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The idea of “alphas” in wolf packs is misguided, according to studies

Two wolves in the snow.

Photo: Colourbox

INN University’s Barbara Zimmermann says the mistake stems from observing wolves in captivity.

When asked, many people imagine wolf packs as very complex groups. Barbara Zimmermann, a professor at INN University who studies wolves, says this is not how it works in the wild.

Wild wolf packs often consist of a nuclear family structure and no more, she says in a new ScienceNorway article: “The adults are simply in charge because they are the parents of the rest of the pack members. We don’t talk about the alpha male, the alpha female and the beta child in a human family.”

The myth of the wolf pack hierarchy traces back to the mid-20th century, has gotten reinforced in public perception, and has affected even dog training, according to the article.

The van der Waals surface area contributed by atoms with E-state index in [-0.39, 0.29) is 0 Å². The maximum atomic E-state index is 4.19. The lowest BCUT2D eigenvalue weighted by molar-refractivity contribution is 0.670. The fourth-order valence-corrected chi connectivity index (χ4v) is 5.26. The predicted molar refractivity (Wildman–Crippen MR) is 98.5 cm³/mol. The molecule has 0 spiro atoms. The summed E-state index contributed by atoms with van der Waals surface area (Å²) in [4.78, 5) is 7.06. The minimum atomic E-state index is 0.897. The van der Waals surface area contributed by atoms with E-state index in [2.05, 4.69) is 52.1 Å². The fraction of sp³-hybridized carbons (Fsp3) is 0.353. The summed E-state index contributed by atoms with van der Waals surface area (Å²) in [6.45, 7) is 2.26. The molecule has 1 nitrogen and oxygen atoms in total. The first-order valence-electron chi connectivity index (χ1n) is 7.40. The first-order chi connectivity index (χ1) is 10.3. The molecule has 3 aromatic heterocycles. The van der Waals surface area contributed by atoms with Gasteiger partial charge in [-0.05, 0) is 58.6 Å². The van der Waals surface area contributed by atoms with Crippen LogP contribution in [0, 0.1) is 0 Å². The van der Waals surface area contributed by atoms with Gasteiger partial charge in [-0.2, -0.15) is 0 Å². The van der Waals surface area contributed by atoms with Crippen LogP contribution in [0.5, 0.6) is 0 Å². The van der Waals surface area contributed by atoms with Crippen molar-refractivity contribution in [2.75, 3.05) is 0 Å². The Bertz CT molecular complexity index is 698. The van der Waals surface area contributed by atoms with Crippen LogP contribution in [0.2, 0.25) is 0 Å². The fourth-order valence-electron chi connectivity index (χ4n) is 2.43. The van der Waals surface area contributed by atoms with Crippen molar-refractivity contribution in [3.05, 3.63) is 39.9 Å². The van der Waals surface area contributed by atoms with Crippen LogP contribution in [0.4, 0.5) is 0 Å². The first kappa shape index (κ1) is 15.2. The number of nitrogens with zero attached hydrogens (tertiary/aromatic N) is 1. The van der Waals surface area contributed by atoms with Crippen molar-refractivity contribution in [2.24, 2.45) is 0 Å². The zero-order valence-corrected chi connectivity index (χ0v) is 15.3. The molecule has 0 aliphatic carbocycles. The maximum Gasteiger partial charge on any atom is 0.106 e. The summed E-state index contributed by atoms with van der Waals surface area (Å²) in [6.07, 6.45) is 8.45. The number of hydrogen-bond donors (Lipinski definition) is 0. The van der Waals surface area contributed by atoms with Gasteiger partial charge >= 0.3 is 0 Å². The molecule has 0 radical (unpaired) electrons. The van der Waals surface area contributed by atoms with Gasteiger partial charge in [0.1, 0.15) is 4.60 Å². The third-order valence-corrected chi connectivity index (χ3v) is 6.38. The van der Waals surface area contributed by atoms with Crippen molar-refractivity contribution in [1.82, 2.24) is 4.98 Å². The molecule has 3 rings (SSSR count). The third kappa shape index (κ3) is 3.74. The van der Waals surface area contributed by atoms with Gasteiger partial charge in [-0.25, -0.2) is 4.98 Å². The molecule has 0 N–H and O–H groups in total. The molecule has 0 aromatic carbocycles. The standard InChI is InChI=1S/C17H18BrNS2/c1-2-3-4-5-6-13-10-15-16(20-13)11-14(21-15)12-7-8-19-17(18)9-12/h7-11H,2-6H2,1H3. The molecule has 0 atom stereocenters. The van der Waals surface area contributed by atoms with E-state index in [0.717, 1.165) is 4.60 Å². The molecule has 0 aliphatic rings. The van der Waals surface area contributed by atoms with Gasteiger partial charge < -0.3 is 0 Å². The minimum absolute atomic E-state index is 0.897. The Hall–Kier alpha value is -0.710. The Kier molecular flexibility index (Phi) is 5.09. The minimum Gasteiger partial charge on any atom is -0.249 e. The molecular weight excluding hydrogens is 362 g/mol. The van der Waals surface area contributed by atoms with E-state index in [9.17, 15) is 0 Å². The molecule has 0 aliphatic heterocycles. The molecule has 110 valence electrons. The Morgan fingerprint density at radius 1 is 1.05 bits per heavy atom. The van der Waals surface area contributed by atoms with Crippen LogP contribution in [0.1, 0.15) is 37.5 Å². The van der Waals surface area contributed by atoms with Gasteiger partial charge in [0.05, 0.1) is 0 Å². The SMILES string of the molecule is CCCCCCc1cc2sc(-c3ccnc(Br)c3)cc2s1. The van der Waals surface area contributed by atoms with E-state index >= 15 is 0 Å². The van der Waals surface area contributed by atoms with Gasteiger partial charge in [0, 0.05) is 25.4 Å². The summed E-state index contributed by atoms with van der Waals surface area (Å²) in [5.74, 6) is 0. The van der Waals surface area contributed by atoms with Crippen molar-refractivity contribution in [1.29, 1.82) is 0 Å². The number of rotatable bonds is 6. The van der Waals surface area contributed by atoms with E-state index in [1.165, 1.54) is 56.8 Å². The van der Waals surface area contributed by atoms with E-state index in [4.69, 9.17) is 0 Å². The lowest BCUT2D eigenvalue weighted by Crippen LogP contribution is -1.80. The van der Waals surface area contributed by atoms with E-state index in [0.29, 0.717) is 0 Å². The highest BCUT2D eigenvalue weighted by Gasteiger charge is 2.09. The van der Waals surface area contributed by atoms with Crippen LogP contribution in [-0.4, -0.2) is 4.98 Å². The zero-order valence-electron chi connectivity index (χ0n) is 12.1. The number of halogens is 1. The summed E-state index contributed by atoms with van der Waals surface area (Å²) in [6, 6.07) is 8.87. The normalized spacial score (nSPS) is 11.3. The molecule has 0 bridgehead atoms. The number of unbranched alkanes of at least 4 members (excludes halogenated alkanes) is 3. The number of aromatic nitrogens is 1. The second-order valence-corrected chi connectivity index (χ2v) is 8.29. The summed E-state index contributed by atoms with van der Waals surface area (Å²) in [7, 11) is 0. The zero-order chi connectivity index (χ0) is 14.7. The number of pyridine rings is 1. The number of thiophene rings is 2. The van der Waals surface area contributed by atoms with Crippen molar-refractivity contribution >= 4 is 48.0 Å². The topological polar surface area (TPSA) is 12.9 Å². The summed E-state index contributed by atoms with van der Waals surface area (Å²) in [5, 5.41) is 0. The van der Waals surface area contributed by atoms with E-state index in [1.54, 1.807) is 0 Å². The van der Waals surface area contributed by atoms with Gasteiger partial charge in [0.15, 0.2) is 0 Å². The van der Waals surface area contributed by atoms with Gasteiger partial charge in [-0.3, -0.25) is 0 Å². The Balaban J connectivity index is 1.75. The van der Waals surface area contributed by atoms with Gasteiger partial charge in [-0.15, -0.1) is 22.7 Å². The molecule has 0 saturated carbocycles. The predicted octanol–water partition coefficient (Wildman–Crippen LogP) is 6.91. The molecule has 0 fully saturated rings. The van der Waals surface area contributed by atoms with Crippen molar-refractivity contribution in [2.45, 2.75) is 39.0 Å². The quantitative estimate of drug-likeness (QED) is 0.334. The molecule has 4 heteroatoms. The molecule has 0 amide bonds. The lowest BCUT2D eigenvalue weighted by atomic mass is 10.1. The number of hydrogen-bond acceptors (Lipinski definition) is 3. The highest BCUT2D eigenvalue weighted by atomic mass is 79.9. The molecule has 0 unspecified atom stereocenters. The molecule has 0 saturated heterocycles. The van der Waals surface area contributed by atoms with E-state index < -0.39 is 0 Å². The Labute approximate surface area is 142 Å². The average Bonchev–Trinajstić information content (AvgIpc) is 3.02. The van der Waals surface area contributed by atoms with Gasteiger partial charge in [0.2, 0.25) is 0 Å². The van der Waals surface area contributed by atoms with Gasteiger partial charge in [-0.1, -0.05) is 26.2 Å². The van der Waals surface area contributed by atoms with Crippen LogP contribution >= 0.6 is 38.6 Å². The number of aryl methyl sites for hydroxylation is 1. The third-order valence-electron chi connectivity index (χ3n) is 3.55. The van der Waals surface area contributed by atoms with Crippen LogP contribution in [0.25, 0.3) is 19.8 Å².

Zimmermann and her colleagues have conducted studies on wolves in Norway using GPS data. GPS data is extremely helpful when studying group dynamic, as the location of the group members in relation to one another can be closely monitored.

“More than 70 per cent of GPS positions from wolf pairs show they remain within 100 metres of each other. So they are incredibly dependent on each other,” says Zimmermann.  The Scandinavian wolf pack consists of an average of six animals – parents and their pups.

Wolf research rarely uses the alpha terminology nowadays, but the public consciousness is slower to catch up.

Read the full article by Elise Kjørstad on